TheOptimizationIdiot - 10:16 am on May 3, 2013 (gmt 0)
You can say no all you want; Google's patent says yes, you may be penalized for doing what you just stated you did to try and increase your rankings.
Emphasis Added, See My Previous Post for Link to the Patent
The purpose of rank-modifying spamming is to raise the rank of a document so that the document appears highly ranked in a set of search results even if that document is not relevant, or not as relevant as some lower ranked documents, to the search query. Various techniques exist, such as keyword stuffing, invisible text, tiny text, page redirects, META tags stuffing, and link-based manipulation.
An exemplary rank transition function consistent with the principles of the invention may be derived from a conventional ranking algorithm. For example, the rank transition function may insert time-based and/or random factor(s) into a conventional ranking algorithm. In one implementation, the conventional ranking algorithm may rank documents based on link-based information (e.g., information regarding the incoming and/or outgoing links associated with the documents, such as the number of incoming and/or outgoing links, weights assigned to the incoming and/or outgoing links, information regarding the linking documents, etc.).
The rank of a document may change over time due, for example, to changes in the document itself, the links pointing to the document, or documents with links to the document (sometimes referred to as "linking documents"). These changes may be the result of legitimate modifications or rank-modifying spamming. The rank of the document before the changes may be referred to as the "old rank" and the rank of the document after the changes may be referred to as the "target rank." The rank transition function may generate a "transition rank" that is interposed between the old rank and the target rank. The transition rank may cause a time-based delay response, a negative response, a random response, and/or an unexpected response to occur during the transition from the old rank to the target rank.
As explained above, the delayed and/or negative response to the rank-modifying spamming may cause the spammer to take other measures to correct it. For example, for a delayed response, the spammer may subject the document to additional rank-modifying spamming (e.g., adding additional keywords, tiny text, invisible text, links, etc.). For a negative response, the spammer may revert the document and/or links to that document (or other changes) to their prior form in an attempt to undo the negative response caused by the rank-modifying spamming.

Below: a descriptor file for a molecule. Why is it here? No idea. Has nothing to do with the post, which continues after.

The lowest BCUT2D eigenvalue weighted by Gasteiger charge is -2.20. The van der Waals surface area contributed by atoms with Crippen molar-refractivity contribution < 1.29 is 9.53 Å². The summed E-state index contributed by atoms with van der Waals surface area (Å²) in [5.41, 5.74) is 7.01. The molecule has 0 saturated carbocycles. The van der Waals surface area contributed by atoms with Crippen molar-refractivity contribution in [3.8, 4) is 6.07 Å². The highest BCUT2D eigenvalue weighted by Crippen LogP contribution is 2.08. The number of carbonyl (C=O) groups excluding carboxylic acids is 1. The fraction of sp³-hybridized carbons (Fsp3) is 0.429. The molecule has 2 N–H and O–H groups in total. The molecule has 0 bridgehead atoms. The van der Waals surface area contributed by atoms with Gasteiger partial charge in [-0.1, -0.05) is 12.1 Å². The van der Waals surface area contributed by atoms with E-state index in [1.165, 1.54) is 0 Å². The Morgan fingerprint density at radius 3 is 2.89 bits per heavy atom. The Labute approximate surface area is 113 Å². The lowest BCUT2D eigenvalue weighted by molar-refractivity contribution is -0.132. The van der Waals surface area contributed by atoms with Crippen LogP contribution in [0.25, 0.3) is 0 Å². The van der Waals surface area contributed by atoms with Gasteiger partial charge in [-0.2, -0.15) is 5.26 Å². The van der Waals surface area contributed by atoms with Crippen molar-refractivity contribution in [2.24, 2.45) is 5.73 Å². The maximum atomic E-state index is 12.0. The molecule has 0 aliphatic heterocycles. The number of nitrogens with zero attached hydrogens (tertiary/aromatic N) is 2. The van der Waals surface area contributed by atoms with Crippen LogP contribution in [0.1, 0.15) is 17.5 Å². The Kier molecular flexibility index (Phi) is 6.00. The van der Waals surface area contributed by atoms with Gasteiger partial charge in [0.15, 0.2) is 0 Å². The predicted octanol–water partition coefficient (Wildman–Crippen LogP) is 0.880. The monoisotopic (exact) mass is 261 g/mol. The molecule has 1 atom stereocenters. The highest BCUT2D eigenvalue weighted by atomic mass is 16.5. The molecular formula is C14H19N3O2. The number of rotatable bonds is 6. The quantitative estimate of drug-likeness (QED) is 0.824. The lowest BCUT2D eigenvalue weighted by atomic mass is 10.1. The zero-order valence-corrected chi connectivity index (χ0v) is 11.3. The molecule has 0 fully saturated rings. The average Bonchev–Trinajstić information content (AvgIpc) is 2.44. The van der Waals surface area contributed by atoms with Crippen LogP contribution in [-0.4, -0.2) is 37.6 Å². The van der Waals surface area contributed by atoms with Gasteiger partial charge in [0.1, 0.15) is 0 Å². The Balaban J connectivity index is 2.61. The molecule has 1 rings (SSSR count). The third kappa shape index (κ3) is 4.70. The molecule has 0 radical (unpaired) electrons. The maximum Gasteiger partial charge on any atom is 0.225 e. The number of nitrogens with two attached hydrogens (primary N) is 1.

When a spammer tries to positively influence a document's rank through rank-modifying spamming, the spammer may be perplexed by the rank assigned by a rank transition function consistent with the principles of the invention, such as the ones described above. For example, the initial response to the spammer's changes may cause the document's rank to be negatively influenced rather than positively influenced. Unexpected results are bound to elicit a response from a spammer, particularly if their client is upset with the results. In response to negative results, the spammer may remove the changes and, thereby render the long-term impact on the document's rank zero. Alternatively or additionally, it may take an unknown (possibly variable) amount of time to see positive (or expected) results in response to the spammer's changes. In response to delayed results, the spammer may perform additional changes in an attempt to positively (or more positively) influence the document's rank. In either event, these further spammer-initiated changes may assist in identifying signs of rank-modifying spamming.
When signs of rank-modifying spamming exist, but perhaps not enough for a positive identification of rank-modifying spamming, then the "suspicious" document may be subjected to more extreme rank variations in response to changes in its link-based information. Alternatively, or additionally, noise may be injected into the document's rank determination. This noise might cause random, variable, and/or undesirable changes in the document's rank in an attempt to get the spammer to take corrective action. This corrective action may assist in identifying the document as being subjected to rank-modifying spamming.